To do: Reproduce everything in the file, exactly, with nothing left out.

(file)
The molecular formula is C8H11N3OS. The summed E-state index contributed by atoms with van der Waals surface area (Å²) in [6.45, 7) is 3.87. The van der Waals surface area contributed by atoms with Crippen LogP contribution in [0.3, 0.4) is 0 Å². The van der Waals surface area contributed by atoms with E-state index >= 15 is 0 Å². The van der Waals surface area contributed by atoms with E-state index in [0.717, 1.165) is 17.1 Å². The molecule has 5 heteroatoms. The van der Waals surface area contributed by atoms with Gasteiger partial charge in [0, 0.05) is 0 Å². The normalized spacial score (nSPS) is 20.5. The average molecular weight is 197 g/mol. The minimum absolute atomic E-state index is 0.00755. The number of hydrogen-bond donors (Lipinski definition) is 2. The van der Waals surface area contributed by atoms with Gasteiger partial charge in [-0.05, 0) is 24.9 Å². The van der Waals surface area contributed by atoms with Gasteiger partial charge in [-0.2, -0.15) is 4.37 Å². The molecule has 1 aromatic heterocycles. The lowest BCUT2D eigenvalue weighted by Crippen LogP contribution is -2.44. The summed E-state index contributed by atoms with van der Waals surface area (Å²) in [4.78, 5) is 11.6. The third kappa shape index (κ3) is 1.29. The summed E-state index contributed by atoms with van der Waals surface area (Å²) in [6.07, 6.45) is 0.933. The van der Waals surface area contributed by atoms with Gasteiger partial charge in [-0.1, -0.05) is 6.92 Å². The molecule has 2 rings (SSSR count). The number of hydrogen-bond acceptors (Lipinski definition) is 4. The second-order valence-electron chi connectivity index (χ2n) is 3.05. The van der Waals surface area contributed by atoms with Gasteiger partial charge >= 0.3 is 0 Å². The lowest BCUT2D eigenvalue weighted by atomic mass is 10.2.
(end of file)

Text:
The molecular formula is C8H11N3OS. The summed E-state index contributed by atoms with van der Waals surface area (Å²) in [6.45, 7) is 3.87. The van der Waals surface area contributed by atoms with Crippen LogP contribution in [0.3, 0.4) is 0 Å². The van der Waals surface area contributed by atoms with E-state index >= 15 is 0 Å². The van der Waals surface area contributed by atoms with E-state index in [0.717, 1.165) is 17.1 Å². The molecule has 5 heteroatoms. The van der Waals surface area contributed by atoms with Gasteiger partial charge in [0, 0.05) is 0 Å². The normalized spacial score (nSPS) is 20.5. The average molecular weight is 197 g/mol. The minimum absolute atomic E-state index is 0.00755. The number of hydrogen-bond donors (Lipinski definition) is 2. The van der Waals surface area contributed by atoms with Gasteiger partial charge in [-0.05, 0) is 24.9 Å². The van der Waals surface area contributed by atoms with Gasteiger partial charge in [-0.2, -0.15) is 4.37 Å². The molecule has 1 aromatic heterocycles. The lowest BCUT2D eigenvalue weighted by Crippen LogP contribution is -2.44. The summed E-state index contributed by atoms with van der Waals surface area (Å²) in [4.78, 5) is 11.6. The third kappa shape index (κ3) is 1.29. The summed E-state index contributed by atoms with van der Waals surface area (Å²) in [6.07, 6.45) is 0.933. The van der Waals surface area contributed by atoms with Gasteiger partial charge in [-0.1, -0.05) is 6.92 Å². The molecule has 2 rings (SSSR count). The number of hydrogen-bond acceptors (Lipinski definition) is 4. The second-order valence-electron chi connectivity index (χ2n) is 3.05. The van der Waals surface area contributed by atoms with Gasteiger partial charge >= 0.3 is 0 Å². The lowest BCUT2D eigenvalue weighted by atomic mass is 10.2.